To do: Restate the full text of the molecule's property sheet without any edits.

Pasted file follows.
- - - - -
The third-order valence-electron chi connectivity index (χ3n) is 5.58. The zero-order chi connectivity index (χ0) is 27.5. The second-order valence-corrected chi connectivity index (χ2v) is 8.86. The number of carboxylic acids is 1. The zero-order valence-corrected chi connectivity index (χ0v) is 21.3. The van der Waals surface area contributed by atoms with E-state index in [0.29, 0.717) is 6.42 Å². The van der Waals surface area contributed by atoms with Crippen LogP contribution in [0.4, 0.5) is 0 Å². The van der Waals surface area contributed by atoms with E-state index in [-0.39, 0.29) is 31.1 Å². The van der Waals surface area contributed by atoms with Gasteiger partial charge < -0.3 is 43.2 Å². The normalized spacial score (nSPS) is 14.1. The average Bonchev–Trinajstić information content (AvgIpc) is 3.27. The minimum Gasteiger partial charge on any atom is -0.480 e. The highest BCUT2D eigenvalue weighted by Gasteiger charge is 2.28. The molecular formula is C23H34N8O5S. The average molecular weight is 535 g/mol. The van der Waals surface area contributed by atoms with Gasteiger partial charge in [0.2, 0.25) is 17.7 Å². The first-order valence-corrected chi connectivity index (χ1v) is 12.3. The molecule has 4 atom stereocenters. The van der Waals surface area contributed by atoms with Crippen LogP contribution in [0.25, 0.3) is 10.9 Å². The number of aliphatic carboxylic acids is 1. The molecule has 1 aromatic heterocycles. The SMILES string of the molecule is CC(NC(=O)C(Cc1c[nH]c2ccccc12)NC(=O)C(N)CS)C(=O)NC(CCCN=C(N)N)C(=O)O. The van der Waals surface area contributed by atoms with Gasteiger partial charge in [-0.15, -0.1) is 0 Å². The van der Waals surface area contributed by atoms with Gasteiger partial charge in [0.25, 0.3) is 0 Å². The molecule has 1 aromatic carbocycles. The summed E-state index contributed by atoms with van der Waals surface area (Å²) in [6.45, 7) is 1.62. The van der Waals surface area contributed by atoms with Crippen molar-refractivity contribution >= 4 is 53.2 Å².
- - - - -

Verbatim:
The third-order valence-electron chi connectivity index (χ3n) is 5.58. The zero-order chi connectivity index (χ0) is 27.5. The second-order valence-corrected chi connectivity index (χ2v) is 8.86. The number of carboxylic acids is 1. The zero-order valence-corrected chi connectivity index (χ0v) is 21.3. The van der Waals surface area contributed by atoms with E-state index in [0.29, 0.717) is 6.42 Å². The van der Waals surface area contributed by atoms with Crippen LogP contribution in [0.4, 0.5) is 0 Å². The van der Waals surface area contributed by atoms with E-state index in [-0.39, 0.29) is 31.1 Å². The van der Waals surface area contributed by atoms with Gasteiger partial charge < -0.3 is 43.2 Å². The normalized spacial score (nSPS) is 14.1. The average Bonchev–Trinajstić information content (AvgIpc) is 3.27. The minimum Gasteiger partial charge on any atom is -0.480 e. The highest BCUT2D eigenvalue weighted by Gasteiger charge is 2.28. The molecular formula is C23H34N8O5S. The average molecular weight is 535 g/mol. The van der Waals surface area contributed by atoms with Gasteiger partial charge in [0.2, 0.25) is 17.7 Å². The first-order valence-corrected chi connectivity index (χ1v) is 12.3. The molecule has 4 atom stereocenters. The van der Waals surface area contributed by atoms with Crippen LogP contribution in [0.25, 0.3) is 10.9 Å². The number of aliphatic carboxylic acids is 1. The molecule has 1 aromatic heterocycles. The SMILES string of the molecule is CC(NC(=O)C(Cc1c[nH]c2ccccc12)NC(=O)C(N)CS)C(=O)NC(CCCN=C(N)N)C(=O)O. The van der Waals surface area contributed by atoms with Gasteiger partial charge in [-0.15, -0.1) is 0 Å². The van der Waals surface area contributed by atoms with Gasteiger partial charge in [0.25, 0.3) is 0 Å². The molecule has 1 aromatic carbocycles. The summed E-state index contributed by atoms with van der Waals surface area (Å²) in [6.45, 7) is 1.62. The van der Waals surface area contributed by atoms with Crippen molar-refractivity contribution >= 4 is 53.2 Å².